Welcome back to the final installment of The Man in the HYDRA Castle, Multiversity Comics’s recap of Marvel’s “Secret Empire” storyline. As always, spoilers abound.
Last time on “Secret Empire”…
Not quite. Although HYDRA was defeated at the end of “Secret Empire” #10, a lot of loose threads were left to be tied. Namely, what’s going to happen now that we have two Captain Americas running around? “Omega” begins to answer that question as Good Steve Rogers (who was created by Kobik a few days ago and is not a real human being) breaks into the prison of his evil counterpart. There, they engage in the most exciting of all epilogue formulas: two men arguing while we dip in and out of what everyone else is doing. Evil Steve makes his first point against his two-day old clone by revealing that, uh, taking over the government and setting up concentration camps is completely legal.
You orchestrated an alien invasion that left countless people dead but lol ok.
Speaking of crimes that will definitely get Evil Steve jail time, Black Widow had her neck cracked by Cap’s shield while defending Miles Morales. Because Natasha spent her childhood learning how to be a ballerina for the KGB or whatever, she developed a super malleable neck seeing as she’s still alive somewhere in South America. Bucky goes looking for her, knowing she’s likely to shoot this affable fellow right here.
Honestly, “Secret Empire” would have been more enjoyable with this dude as the villain than Steve. Real fascists don’t get seriously introspective over the consequences of their own actions. They flaunt around like this Little Lord Pinochet fella right here, hosting parades in front of mercs with rifles. Anyway, someone shoots the general here and I guess that’ll get resolved in whatever title Bucky’s in these days. “Winter Soldier”? “Thunderbolts?” Who knows?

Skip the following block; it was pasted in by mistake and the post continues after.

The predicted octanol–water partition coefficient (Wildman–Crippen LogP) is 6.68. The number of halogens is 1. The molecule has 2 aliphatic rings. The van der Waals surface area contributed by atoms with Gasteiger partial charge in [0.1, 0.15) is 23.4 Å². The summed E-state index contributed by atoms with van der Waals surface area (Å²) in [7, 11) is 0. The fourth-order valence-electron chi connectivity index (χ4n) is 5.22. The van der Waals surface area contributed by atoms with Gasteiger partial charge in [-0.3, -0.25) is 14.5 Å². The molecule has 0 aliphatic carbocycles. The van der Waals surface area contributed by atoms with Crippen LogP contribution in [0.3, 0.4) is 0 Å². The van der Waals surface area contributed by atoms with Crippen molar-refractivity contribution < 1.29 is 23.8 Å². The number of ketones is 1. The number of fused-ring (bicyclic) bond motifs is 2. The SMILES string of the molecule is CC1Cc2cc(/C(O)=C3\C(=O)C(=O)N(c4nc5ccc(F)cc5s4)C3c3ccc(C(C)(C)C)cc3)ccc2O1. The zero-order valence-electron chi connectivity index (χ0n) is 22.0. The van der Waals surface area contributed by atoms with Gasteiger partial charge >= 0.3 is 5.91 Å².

Over in New Tian, the US Government has come in to take back California from the mutants. They even bring in the Sentinels because the line between the feds and fascism was made out of string to start out with. Emma Frost mentions to Beast that Evil Steve might have been defeated but mutants already lived under fascism. That’s a nominal nod to how some have always been targeted by the government even before rapist game show hosts could become president, but Nick Spencer’s been trying so hard to outdo Rick Remender in washing out the inherent metaphor of the X-Men as minorities that we’re still not really addressing how one of HYDRA’s big gimmicks was Inhuman concentration camps. Concentration camps that were only around to introduce Barf, the Inhuman who can throw up godly artifacts. He’s the worst character to ever be introduced by Marvel Comics and I can’t wait to buy his Funko Pop.
“Secret Empire” also goes back to the plot point that made me the most genuinely upset: Punisher joining HYDRA. It’s upsetting because Frank is an anarchocommunist. Anarchocapitalist at his worst. He lives in a van, lives solely to kill those who would harm others, and doesn’t afraid of anybody. Joining HYDRA flies in the face of Frank’s character because, while he might be a force of individual and selective violence, he would never join with a fascist organization like HYDRA that would endanger innocents. Here, “Secret Empire Omega” undoes that by having him kill some HYDRA and uh… recruited by Nick Fury join another fascist organization. Goddammit.